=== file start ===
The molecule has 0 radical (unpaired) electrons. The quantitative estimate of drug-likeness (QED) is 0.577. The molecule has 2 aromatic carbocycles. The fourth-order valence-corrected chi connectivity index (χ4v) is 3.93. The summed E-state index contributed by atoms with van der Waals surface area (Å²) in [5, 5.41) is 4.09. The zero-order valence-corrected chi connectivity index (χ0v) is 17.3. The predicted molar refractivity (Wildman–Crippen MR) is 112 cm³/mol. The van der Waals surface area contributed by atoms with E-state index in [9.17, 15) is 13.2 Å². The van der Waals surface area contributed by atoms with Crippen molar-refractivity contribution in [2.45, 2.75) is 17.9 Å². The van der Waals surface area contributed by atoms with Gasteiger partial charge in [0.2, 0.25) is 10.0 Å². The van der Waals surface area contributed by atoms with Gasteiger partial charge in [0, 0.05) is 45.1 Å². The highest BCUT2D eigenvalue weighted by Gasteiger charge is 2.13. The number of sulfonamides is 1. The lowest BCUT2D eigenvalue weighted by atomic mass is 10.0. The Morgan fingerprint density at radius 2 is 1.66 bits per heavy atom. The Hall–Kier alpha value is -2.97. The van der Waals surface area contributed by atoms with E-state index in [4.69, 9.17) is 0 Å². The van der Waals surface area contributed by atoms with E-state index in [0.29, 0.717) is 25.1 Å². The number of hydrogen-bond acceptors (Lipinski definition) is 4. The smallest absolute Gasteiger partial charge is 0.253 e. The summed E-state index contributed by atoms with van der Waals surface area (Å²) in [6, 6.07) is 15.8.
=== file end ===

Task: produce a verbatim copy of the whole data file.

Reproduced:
The molecule has 0 radical (unpaired) electrons. The quantitative estimate of drug-likeness (QED) is 0.577. The molecule has 2 aromatic carbocycles. The fourth-order valence-corrected chi connectivity index (χ4v) is 3.93. The summed E-state index contributed by atoms with van der Waals surface area (Å²) in [5, 5.41) is 4.09. The zero-order valence-corrected chi connectivity index (χ0v) is 17.3. The predicted molar refractivity (Wildman–Crippen MR) is 112 cm³/mol. The van der Waals surface area contributed by atoms with E-state index in [9.17, 15) is 13.2 Å². The van der Waals surface area contributed by atoms with Crippen molar-refractivity contribution in [2.45, 2.75) is 17.9 Å². The van der Waals surface area contributed by atoms with Gasteiger partial charge in [0.2, 0.25) is 10.0 Å². The van der Waals surface area contributed by atoms with Gasteiger partial charge in [0, 0.05) is 45.1 Å². The highest BCUT2D eigenvalue weighted by Gasteiger charge is 2.13. The number of sulfonamides is 1. The lowest BCUT2D eigenvalue weighted by atomic mass is 10.0. The Morgan fingerprint density at radius 2 is 1.66 bits per heavy atom. The Hall–Kier alpha value is -2.97. The van der Waals surface area contributed by atoms with E-state index in [4.69, 9.17) is 0 Å². The van der Waals surface area contributed by atoms with E-state index in [0.29, 0.717) is 25.1 Å². The number of hydrogen-bond acceptors (Lipinski definition) is 4. The smallest absolute Gasteiger partial charge is 0.253 e. The summed E-state index contributed by atoms with van der Waals surface area (Å²) in [6, 6.07) is 15.8.